Victims and their parents are often reluctant to press charges fearing recrimination from the perpetrator or should they be in the country illegally, which is often the case, getting involved with the criminal justice system. If they are injured they can seek a "safety transfer" and will flee a school for another location knowing that it's impossible to remove the predator in their midst.

When you couple this policy with aggressive truancy enforcement by the police, you remove the main source of street crimes, kids between the ages of 15 and 18. But simply recycling these truants back into the schools without any sort of special intervention, almost guarantees more crime in the schoolhouse. Only those numbers won't show up if the offense is adjudicated using the school discipline code.

On paper it appears that street crime is down and school crime is down. The reality is the schools are actually less safe. When government agencies run two sets of books they are really no different from a private sector Ponzi scheme. A policy heralded with much fanfare deflected criticism and scrutiny while actually masking the reality of New York's schools.

The picture sharpens when we look at another study about street crime that demonstrates what happens when you ask the wrong questions about violence. Your answer might sound good, but because of changing circumstances you wind up using statistics and drawing conclusions that are irrelevant.

A reappraisal of urban homicide statistics received a lengthy two thousand-word treatment that began on the front-page of the December 8, edition of the Wall Street Journal. The article revealed what policemen on the beat and discerning criminologists have been saying for quite some time. The number of homicides doesn't necessarily reveal the level of violence in today's society.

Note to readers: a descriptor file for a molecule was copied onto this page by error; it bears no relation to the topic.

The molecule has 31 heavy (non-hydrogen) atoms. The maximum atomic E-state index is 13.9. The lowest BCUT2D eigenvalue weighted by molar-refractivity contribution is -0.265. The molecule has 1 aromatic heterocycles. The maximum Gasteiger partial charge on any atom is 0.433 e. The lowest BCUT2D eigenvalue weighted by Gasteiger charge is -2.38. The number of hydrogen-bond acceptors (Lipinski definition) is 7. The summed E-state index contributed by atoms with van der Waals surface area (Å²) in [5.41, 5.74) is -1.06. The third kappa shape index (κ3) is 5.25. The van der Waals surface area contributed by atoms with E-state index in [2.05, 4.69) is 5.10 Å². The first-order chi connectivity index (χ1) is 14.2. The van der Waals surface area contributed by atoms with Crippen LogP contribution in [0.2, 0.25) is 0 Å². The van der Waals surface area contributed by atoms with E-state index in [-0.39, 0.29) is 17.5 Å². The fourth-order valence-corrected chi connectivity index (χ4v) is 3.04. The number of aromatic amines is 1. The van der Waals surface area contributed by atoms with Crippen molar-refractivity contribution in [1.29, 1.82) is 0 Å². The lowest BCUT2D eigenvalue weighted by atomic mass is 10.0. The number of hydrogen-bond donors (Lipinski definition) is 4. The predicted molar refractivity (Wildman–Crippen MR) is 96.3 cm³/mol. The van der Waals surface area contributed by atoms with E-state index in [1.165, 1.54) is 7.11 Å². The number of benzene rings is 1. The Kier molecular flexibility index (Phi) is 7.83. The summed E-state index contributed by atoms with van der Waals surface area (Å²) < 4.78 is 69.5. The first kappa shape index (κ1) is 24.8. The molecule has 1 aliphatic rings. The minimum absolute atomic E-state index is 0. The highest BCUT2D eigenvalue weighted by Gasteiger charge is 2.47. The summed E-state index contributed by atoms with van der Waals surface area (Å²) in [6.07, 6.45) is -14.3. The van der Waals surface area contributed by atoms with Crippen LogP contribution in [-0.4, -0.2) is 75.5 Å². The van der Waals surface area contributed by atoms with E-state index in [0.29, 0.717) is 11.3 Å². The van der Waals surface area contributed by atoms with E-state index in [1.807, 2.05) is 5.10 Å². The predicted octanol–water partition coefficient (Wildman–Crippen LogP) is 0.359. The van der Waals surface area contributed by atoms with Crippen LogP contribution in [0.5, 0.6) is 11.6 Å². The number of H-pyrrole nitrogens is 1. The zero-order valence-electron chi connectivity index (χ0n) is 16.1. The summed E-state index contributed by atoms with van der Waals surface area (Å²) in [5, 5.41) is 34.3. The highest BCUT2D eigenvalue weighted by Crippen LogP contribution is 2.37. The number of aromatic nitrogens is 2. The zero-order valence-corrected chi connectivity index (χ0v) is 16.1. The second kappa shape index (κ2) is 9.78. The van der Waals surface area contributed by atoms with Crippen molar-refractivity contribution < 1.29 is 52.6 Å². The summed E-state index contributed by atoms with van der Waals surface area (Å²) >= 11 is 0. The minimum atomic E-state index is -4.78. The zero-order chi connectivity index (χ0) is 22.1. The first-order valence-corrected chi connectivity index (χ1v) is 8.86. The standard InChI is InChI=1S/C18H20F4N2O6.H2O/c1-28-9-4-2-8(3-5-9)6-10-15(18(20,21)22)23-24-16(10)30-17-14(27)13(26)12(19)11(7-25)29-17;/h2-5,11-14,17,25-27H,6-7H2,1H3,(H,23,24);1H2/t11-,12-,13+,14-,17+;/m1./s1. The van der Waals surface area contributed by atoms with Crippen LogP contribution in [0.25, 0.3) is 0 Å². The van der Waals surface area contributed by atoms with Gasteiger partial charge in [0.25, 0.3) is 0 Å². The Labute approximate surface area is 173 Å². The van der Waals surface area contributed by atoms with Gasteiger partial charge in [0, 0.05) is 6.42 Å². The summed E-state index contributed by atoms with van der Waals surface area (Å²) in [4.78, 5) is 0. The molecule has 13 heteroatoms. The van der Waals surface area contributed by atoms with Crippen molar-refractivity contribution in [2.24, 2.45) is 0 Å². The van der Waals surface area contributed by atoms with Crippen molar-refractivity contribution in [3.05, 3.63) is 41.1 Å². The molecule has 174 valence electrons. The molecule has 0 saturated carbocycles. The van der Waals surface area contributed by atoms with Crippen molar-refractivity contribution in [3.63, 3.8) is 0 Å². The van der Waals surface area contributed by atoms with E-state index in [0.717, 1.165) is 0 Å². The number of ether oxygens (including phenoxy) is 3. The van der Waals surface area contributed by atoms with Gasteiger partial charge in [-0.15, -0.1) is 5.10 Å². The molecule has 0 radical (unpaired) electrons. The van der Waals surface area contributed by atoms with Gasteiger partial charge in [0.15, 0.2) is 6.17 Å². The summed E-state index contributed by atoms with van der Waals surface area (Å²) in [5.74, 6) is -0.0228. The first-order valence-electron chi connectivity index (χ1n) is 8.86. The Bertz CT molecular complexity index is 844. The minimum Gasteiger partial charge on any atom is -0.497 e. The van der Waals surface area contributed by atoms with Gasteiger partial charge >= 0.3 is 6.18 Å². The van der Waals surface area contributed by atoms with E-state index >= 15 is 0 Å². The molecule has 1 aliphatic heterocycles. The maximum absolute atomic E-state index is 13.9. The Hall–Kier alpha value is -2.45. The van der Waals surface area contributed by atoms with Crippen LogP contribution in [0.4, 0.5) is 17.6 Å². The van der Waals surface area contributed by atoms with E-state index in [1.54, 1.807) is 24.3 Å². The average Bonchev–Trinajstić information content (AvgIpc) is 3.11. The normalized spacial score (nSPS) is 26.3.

So while homicide rates have fallen dramatically, gun violence has skyrocketed based on the number of people that have been treated for gunshot wounds. The falling homicide numbers touted by big city mayors and police commissioners aren't quite what they're cracked up to be. Between 2001- 2011, the number of people hospitalized as a result of gunshot wounds rose 47 percent according to the Center for Disease Control.

Medical advances for treating severe trauma from gunshot wounds and has radically reduced the mortality rate of its victims. Many of these life-saving advances were developed in the war zones of Iraq and Afghanistan and have made their way into emergency rooms and trauma centers increasing survival rates.

Solving a quadratic equation or developing an algorithm for electronic trading on the stock exchange should never be confused with governance. Statistical studies are just one component for arriving at the truth for certain kinds of problems, but it isn't a substitute for the truth. It isn't a substitute for democracy either.